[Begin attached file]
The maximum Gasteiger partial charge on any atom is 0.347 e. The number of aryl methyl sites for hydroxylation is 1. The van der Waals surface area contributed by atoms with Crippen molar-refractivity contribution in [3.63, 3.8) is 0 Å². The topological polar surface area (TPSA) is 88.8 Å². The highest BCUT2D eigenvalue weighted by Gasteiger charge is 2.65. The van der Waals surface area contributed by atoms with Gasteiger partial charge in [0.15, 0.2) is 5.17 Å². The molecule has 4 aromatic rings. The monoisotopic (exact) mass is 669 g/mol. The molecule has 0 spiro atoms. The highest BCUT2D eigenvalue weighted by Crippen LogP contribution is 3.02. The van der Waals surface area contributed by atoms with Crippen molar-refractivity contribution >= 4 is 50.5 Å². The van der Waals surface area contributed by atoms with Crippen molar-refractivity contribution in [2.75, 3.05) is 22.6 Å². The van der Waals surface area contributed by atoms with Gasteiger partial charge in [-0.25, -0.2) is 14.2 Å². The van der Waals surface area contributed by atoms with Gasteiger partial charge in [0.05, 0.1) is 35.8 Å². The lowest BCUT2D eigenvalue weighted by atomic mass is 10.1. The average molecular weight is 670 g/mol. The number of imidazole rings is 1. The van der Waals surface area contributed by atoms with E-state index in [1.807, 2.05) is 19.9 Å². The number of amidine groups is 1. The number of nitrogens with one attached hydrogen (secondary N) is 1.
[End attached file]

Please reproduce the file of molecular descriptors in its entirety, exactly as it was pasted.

The maximum Gasteiger partial charge on any atom is 0.347 e. The number of aryl methyl sites for hydroxylation is 1. The van der Waals surface area contributed by atoms with Crippen molar-refractivity contribution in [3.63, 3.8) is 0 Å². The topological polar surface area (TPSA) is 88.8 Å². The highest BCUT2D eigenvalue weighted by Gasteiger charge is 2.65. The van der Waals surface area contributed by atoms with Gasteiger partial charge in [0.15, 0.2) is 5.17 Å². The molecule has 4 aromatic rings. The monoisotopic (exact) mass is 669 g/mol. The molecule has 0 spiro atoms. The highest BCUT2D eigenvalue weighted by Crippen LogP contribution is 3.02. The van der Waals surface area contributed by atoms with Crippen molar-refractivity contribution >= 4 is 50.5 Å². The van der Waals surface area contributed by atoms with Crippen molar-refractivity contribution in [2.75, 3.05) is 22.6 Å². The van der Waals surface area contributed by atoms with Gasteiger partial charge in [-0.25, -0.2) is 14.2 Å². The van der Waals surface area contributed by atoms with Gasteiger partial charge in [0.05, 0.1) is 35.8 Å². The lowest BCUT2D eigenvalue weighted by atomic mass is 10.1. The average molecular weight is 670 g/mol. The number of imidazole rings is 1. The van der Waals surface area contributed by atoms with E-state index in [1.807, 2.05) is 19.9 Å². The number of amidine groups is 1. The number of nitrogens with one attached hydrogen (secondary N) is 1.